Yugoslavia in 1990

Ethnicities in former Yugoslavia, 1991

Areas of Control in Bosnia, Sept. 1994

The Dayton Agreement

1991 Census Results in Bosnia

43.7 % Muslims
31.3% Serbs
17.3% Croats
 5.5% Yugoslavs

Results in Kosovo
82.2% Albanian
10.9% Serb/Montenegrin

Civil Wars and Foreign Interventions in Yugoslavia
History 300 / November 14, 2013

I. The splintering of Yugoslavia
            A. Milosevic rides the nationalist bandwagon in Serbia
            B. Franjo Tudjman revives ethnic exclusivity in Croatia
            C. The first wars of secession, 1991-92
                        1. Slovenia opts out
                        2. The Serbo-Croatian war and “ethnic cleansing”
            D. International norms and the recognition question
                        1. Initial Western response: don’t dismember Yugoslavia!
                        2. The EU recognizes Slovenian & Croatia (Dec. 1991)
                        3. Once the fighting breaks out: stop the violence!
                        4. UN-brokered cease-fire: stabilizing Serb advantage in Croatia
II. The three-way struggle in Bosnia-Herzegovina
            A. Ethno-political splintering: the elections of December 1990
            B. Two partnership equations
                        1. Bosnian Muslims + Bo. Croats ≥ Bosnian Serbs
                        2. Bosnia ÷ (Croatia and Serbia) = no room for Bosnian Muslims!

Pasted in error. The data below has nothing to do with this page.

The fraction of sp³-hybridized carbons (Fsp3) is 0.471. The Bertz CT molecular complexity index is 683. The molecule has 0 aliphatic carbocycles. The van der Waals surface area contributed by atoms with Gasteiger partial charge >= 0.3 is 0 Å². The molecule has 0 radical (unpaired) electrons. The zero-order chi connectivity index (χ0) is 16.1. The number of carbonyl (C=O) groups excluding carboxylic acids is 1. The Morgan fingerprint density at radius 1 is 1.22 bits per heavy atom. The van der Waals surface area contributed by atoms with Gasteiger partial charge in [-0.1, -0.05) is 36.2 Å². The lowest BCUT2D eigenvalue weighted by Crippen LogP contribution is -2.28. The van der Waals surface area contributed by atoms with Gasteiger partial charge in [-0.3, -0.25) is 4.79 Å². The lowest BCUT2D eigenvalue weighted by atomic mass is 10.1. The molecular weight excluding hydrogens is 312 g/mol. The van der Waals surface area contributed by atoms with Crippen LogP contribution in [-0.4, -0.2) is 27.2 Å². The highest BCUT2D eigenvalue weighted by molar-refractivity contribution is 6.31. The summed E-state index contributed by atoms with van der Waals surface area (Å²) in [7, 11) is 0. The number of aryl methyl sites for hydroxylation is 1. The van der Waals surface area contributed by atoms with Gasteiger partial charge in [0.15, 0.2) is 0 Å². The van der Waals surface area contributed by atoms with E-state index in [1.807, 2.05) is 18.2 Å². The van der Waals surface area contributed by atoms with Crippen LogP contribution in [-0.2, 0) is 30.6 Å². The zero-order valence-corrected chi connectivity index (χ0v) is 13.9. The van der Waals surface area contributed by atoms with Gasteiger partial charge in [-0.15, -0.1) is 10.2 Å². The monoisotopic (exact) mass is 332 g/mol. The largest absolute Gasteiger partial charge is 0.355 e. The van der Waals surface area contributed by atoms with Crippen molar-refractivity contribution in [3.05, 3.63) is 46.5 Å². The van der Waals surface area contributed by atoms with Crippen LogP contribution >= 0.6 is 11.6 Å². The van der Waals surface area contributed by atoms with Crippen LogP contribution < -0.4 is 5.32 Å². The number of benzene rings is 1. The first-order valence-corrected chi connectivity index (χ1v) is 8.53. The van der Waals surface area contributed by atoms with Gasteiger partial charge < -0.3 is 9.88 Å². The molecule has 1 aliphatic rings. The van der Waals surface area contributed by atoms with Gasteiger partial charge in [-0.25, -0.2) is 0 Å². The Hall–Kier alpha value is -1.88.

C. International recognition & the outbreak of war, April 1992
            D. More ethnic cleansing: the cycle of violence
            E. The UN and “safe areas,” 1993-95
                        > The Srebrenica massacre, July 1995
            F. Resolving the Croatian and Bosnian conflicts, 1995-96
                        1. Serb forces driven out of Croatia
                        2. NATO bombing around Gorazde (Bosnia)
                        3. The Dayton accords: Milosevic as peacemaker
                        4. The NATO deployment
III. The Kosovo Crisis
            A. Kosovo under Milosevic
                        1. Kosovo's integral significance for Serbia
                        2. A "shadow state" of Kosovar Albanians
            B. Escalation into civil war, 1998-99
                        1. The "Kosovo Liberation Army"
                        2. Serbian repression – a full-scale assault
                        3. The UN calls for an "Observer Mission"
            C. NATO's bombing campaign
                        1. Deterrence attempted: the threat to bomb
                        2. Deterrence failed: Serbian forces remain active on the ground
                        3. Bombing – to punish or to protect?
                        4. Serbia crushed
            D. Kosovo's ambiguous status

Slobodan Milosevic

Franjo Tudjman

Alija Izetbegovic

Radovan Karadzic

Ibrahim Rugova

ethnic cleansing

Film clips from
"No Man's Land"

38:47 (UNPROFOR Sarajevo)

46:20 (UNPROFOR Headquarters) to 52:30

1:18:50 (UN helicopter lands) to 1:21:35